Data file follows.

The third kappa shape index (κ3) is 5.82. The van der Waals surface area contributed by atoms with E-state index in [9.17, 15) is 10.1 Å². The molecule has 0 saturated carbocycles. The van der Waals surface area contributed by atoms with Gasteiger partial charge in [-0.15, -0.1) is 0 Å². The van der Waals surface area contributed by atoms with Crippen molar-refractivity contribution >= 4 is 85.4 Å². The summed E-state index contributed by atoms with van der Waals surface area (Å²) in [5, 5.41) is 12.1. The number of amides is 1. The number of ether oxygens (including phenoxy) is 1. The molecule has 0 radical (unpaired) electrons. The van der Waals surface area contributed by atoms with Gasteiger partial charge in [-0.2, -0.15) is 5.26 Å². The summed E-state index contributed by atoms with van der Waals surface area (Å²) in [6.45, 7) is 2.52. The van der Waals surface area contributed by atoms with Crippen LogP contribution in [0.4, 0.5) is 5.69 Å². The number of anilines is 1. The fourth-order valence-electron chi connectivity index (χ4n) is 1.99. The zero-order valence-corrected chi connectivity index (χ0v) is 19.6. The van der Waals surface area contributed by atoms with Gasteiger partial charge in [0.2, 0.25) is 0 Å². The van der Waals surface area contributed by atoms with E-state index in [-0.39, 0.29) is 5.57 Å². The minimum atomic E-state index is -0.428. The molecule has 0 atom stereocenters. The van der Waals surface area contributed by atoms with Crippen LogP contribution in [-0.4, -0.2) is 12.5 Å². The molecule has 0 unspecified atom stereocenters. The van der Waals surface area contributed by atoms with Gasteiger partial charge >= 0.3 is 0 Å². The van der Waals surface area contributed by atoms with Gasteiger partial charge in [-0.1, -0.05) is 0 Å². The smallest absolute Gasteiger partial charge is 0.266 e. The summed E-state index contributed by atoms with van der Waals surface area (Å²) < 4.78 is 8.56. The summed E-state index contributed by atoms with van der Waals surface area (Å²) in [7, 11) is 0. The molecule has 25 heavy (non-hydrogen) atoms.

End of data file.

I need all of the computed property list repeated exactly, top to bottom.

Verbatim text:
The third kappa shape index (κ3) is 5.82. The van der Waals surface area contributed by atoms with E-state index in [9.17, 15) is 10.1 Å². The molecule has 0 saturated carbocycles. The van der Waals surface area contributed by atoms with Gasteiger partial charge in [-0.15, -0.1) is 0 Å². The van der Waals surface area contributed by atoms with Crippen molar-refractivity contribution >= 4 is 85.4 Å². The summed E-state index contributed by atoms with van der Waals surface area (Å²) in [5, 5.41) is 12.1. The number of amides is 1. The number of ether oxygens (including phenoxy) is 1. The molecule has 0 radical (unpaired) electrons. The van der Waals surface area contributed by atoms with Gasteiger partial charge in [-0.2, -0.15) is 5.26 Å². The summed E-state index contributed by atoms with van der Waals surface area (Å²) in [6.45, 7) is 2.52. The van der Waals surface area contributed by atoms with Crippen LogP contribution in [0.4, 0.5) is 5.69 Å². The number of anilines is 1. The fourth-order valence-electron chi connectivity index (χ4n) is 1.99. The zero-order valence-corrected chi connectivity index (χ0v) is 19.6. The van der Waals surface area contributed by atoms with Gasteiger partial charge in [0.2, 0.25) is 0 Å². The van der Waals surface area contributed by atoms with E-state index in [-0.39, 0.29) is 5.57 Å². The minimum atomic E-state index is -0.428. The molecule has 0 atom stereocenters. The van der Waals surface area contributed by atoms with Crippen LogP contribution in [-0.4, -0.2) is 12.5 Å². The molecule has 0 unspecified atom stereocenters. The van der Waals surface area contributed by atoms with Gasteiger partial charge >= 0.3 is 0 Å². The van der Waals surface area contributed by atoms with Gasteiger partial charge in [-0.1, -0.05) is 0 Å². The smallest absolute Gasteiger partial charge is 0.266 e. The summed E-state index contributed by atoms with van der Waals surface area (Å²) < 4.78 is 8.56. The summed E-state index contributed by atoms with van der Waals surface area (Å²) in [7, 11) is 0. The molecule has 25 heavy (non-hydrogen) atoms.